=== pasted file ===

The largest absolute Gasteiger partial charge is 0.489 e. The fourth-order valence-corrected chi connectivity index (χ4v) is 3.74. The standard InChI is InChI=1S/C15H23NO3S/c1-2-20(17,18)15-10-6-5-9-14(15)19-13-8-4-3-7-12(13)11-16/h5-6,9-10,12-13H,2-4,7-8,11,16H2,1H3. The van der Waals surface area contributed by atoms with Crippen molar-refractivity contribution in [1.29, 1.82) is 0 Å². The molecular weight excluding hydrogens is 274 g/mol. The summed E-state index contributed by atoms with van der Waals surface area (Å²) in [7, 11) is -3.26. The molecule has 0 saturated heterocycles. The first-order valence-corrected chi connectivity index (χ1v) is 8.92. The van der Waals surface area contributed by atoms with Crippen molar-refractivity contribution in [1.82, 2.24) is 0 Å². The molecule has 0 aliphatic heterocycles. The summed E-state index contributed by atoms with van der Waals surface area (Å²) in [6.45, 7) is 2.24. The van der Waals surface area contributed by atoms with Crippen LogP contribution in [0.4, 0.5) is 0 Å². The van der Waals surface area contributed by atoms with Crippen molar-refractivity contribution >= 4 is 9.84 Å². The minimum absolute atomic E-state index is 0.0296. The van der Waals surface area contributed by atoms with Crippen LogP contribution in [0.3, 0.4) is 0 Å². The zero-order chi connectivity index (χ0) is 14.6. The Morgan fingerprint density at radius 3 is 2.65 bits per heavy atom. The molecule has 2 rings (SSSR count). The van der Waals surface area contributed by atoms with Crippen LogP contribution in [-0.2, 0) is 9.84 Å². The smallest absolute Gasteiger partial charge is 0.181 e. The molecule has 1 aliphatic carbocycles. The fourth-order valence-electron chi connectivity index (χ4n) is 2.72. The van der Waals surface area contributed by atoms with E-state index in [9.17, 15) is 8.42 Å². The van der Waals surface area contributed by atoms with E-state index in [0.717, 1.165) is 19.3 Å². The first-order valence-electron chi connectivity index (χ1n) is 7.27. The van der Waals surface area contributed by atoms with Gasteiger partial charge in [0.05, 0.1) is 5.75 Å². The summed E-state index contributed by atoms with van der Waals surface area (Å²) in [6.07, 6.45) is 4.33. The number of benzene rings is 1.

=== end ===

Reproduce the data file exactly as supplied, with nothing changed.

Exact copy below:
The largest absolute Gasteiger partial charge is 0.489 e. The fourth-order valence-corrected chi connectivity index (χ4v) is 3.74. The standard InChI is InChI=1S/C15H23NO3S/c1-2-20(17,18)15-10-6-5-9-14(15)19-13-8-4-3-7-12(13)11-16/h5-6,9-10,12-13H,2-4,7-8,11,16H2,1H3. The van der Waals surface area contributed by atoms with Crippen molar-refractivity contribution in [1.29, 1.82) is 0 Å². The molecular weight excluding hydrogens is 274 g/mol. The summed E-state index contributed by atoms with van der Waals surface area (Å²) in [7, 11) is -3.26. The molecule has 0 saturated heterocycles. The first-order valence-corrected chi connectivity index (χ1v) is 8.92. The van der Waals surface area contributed by atoms with Crippen molar-refractivity contribution in [1.82, 2.24) is 0 Å². The molecule has 0 aliphatic heterocycles. The summed E-state index contributed by atoms with van der Waals surface area (Å²) in [6.45, 7) is 2.24. The van der Waals surface area contributed by atoms with Crippen LogP contribution in [0.4, 0.5) is 0 Å². The van der Waals surface area contributed by atoms with Crippen molar-refractivity contribution >= 4 is 9.84 Å². The minimum absolute atomic E-state index is 0.0296. The van der Waals surface area contributed by atoms with Crippen LogP contribution in [0.3, 0.4) is 0 Å². The zero-order chi connectivity index (χ0) is 14.6. The Morgan fingerprint density at radius 3 is 2.65 bits per heavy atom. The molecule has 2 rings (SSSR count). The van der Waals surface area contributed by atoms with Crippen LogP contribution in [-0.2, 0) is 9.84 Å². The smallest absolute Gasteiger partial charge is 0.181 e. The molecule has 1 aliphatic carbocycles. The fourth-order valence-electron chi connectivity index (χ4n) is 2.72. The van der Waals surface area contributed by atoms with E-state index in [9.17, 15) is 8.42 Å². The van der Waals surface area contributed by atoms with E-state index in [0.717, 1.165) is 19.3 Å². The first-order valence-electron chi connectivity index (χ1n) is 7.27. The van der Waals surface area contributed by atoms with Gasteiger partial charge in [0.05, 0.1) is 5.75 Å². The summed E-state index contributed by atoms with van der Waals surface area (Å²) in [6.07, 6.45) is 4.33. The number of benzene rings is 1.